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December 1, 2014.
The Department of Agriculture has submitted the following information collection requirement(s) to OMB for review and clearance under the Paperwork Reduction Act of 1995, Public Law 104-13. Comments regarding (a) whether the collection of information is necessary for the proper performance of the functions of the agency, including whether the information will have practical utility; (b) the accuracy of the agency's estimate of burden including the validity of the methodology and assumptions used; (c) ways to enhance the quality, utility and clarity of the information to be collected; (d) ways to minimize the burden of the collection of information on those who are to respond, including through the use of appropriate automated, electronic, mechanical, or other technological collection techniques and other forms of information technology.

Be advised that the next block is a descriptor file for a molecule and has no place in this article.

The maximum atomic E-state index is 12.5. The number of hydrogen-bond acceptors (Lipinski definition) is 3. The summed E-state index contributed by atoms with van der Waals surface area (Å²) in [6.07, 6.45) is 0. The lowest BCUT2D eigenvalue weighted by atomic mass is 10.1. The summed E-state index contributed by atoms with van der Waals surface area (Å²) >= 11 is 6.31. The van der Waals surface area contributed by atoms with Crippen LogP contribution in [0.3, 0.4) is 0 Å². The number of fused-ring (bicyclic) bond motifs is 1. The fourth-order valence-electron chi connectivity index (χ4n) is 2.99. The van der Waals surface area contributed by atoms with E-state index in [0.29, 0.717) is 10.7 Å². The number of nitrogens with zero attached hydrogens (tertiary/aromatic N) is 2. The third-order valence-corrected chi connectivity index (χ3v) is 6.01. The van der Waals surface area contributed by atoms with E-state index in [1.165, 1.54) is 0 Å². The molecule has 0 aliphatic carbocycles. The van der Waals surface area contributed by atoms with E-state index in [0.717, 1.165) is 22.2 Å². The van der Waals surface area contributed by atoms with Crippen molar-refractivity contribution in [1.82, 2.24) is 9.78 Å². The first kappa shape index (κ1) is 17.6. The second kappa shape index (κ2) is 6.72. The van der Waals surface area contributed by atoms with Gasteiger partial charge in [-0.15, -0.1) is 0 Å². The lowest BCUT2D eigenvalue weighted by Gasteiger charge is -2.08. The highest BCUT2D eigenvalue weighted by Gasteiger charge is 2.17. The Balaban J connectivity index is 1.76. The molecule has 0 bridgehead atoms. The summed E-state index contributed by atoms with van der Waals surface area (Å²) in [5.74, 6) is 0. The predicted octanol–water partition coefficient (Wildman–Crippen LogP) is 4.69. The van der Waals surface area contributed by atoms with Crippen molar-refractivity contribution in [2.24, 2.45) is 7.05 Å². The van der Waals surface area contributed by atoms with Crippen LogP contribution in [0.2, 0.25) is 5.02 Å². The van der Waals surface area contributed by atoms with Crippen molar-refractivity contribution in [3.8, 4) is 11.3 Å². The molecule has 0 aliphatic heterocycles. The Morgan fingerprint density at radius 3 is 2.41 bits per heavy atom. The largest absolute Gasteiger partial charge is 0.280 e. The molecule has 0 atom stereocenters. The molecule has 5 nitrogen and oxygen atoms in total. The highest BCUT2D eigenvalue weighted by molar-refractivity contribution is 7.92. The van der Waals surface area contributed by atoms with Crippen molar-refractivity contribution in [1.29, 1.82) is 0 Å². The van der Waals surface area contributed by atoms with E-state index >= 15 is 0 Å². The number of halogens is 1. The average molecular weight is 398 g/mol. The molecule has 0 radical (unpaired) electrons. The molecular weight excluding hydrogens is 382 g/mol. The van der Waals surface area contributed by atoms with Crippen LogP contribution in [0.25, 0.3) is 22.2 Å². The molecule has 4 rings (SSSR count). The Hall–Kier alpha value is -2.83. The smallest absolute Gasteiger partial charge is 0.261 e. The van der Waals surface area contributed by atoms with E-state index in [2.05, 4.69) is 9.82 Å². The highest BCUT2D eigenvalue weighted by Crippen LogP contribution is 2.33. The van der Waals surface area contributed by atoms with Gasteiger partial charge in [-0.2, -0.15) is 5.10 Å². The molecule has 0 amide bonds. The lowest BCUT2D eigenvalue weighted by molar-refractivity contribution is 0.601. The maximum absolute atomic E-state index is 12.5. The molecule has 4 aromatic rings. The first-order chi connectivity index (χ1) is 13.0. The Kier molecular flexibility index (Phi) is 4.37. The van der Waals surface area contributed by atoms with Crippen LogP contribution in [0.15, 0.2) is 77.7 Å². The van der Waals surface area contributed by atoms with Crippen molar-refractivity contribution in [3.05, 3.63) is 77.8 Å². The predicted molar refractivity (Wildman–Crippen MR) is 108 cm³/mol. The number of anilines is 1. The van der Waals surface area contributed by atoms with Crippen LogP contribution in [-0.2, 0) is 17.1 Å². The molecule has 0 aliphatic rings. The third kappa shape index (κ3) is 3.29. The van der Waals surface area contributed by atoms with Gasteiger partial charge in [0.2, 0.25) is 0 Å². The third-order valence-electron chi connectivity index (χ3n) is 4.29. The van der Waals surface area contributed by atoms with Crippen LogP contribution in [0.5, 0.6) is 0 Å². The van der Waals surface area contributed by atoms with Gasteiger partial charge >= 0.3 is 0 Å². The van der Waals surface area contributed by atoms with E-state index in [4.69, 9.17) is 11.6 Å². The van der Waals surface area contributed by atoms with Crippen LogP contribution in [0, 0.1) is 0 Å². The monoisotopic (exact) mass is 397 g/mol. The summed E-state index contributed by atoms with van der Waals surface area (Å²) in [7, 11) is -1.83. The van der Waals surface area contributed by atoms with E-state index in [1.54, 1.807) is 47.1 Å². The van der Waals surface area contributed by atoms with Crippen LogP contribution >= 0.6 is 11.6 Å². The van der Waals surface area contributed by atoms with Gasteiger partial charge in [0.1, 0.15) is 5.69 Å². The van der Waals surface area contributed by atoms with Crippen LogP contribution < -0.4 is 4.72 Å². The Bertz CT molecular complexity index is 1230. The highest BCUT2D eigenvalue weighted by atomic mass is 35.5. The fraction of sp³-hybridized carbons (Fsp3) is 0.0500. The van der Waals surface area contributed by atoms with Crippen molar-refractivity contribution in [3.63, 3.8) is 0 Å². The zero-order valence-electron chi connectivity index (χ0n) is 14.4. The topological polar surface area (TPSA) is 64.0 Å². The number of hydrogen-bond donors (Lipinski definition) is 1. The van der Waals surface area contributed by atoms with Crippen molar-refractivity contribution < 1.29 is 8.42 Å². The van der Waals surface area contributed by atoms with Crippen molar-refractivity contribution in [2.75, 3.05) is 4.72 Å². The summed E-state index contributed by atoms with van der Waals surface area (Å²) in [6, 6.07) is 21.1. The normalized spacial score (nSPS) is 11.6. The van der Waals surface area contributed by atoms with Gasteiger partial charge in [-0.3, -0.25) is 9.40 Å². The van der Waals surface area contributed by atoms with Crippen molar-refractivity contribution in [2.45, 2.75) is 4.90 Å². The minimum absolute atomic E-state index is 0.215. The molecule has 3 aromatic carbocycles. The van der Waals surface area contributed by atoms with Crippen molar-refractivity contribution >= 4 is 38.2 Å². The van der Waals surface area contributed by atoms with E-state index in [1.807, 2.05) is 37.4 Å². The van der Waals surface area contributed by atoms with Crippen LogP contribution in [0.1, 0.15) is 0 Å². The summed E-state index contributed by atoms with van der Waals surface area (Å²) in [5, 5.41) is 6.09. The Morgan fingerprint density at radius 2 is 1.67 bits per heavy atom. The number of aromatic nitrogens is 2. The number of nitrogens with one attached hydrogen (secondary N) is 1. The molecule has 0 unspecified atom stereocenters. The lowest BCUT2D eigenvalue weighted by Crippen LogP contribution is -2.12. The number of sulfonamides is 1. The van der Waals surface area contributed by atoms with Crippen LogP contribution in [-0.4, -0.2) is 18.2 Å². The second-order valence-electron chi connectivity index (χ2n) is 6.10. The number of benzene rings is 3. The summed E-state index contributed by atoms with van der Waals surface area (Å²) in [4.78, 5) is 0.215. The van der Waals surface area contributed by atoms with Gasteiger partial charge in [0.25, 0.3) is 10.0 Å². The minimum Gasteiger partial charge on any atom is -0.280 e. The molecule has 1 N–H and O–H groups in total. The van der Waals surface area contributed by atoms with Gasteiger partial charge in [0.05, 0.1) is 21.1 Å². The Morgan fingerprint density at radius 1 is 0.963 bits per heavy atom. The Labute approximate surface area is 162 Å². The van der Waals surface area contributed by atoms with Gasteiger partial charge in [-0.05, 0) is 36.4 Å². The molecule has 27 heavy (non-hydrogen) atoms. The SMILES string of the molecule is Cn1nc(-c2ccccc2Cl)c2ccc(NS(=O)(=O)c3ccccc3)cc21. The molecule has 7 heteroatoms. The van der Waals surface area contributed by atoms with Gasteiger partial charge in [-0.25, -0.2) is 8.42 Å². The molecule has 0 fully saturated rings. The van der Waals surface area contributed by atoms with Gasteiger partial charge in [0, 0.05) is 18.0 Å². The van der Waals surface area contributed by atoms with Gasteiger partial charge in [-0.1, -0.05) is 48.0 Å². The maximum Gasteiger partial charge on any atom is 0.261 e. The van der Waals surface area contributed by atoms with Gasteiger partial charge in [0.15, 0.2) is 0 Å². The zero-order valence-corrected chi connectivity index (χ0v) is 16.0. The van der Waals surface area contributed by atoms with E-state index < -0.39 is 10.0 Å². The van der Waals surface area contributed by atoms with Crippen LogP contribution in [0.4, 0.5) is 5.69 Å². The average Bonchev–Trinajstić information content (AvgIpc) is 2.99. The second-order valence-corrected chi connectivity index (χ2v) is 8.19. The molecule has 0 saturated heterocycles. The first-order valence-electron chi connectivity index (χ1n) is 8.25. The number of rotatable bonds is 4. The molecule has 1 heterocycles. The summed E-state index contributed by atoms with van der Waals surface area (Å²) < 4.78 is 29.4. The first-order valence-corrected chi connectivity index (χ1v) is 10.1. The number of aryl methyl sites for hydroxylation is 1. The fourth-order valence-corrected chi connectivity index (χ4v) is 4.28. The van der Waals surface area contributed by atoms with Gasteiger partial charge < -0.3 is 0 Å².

Comments regarding this information collection received by January 5, 2015 will be considered. Written comments should be addressed to: Desk Officer for Agriculture, Office of Information and Regulatory Affairs, Office of Management and Budget (OMB), New Executive Office Building, 725 17th Street NW., Washington, DC 20503. Commentors are encouraged to submit their comments to OMB via email to: OIRA_Submission@omb.eop.gov or fax (202) 395-5806 and to Departmental Clearance Office, USDA, OCIO, Mail Stop 7602, Washington, DC 20250-7602. Copies of the submission(s) may be obtained by calling (202) 720-8681.
An agency may not conduct or sponsor a collection of information unless the collection of information displays a currently valid OMB control number and the agency informs potential persons who are to respond to the collection of information that such persons are not required to respond to the collection of information unless it displays a currently valid OMB control number.
Title: Generic Clearance for Large Scale Collaborative Project Socio-economic Monitoring.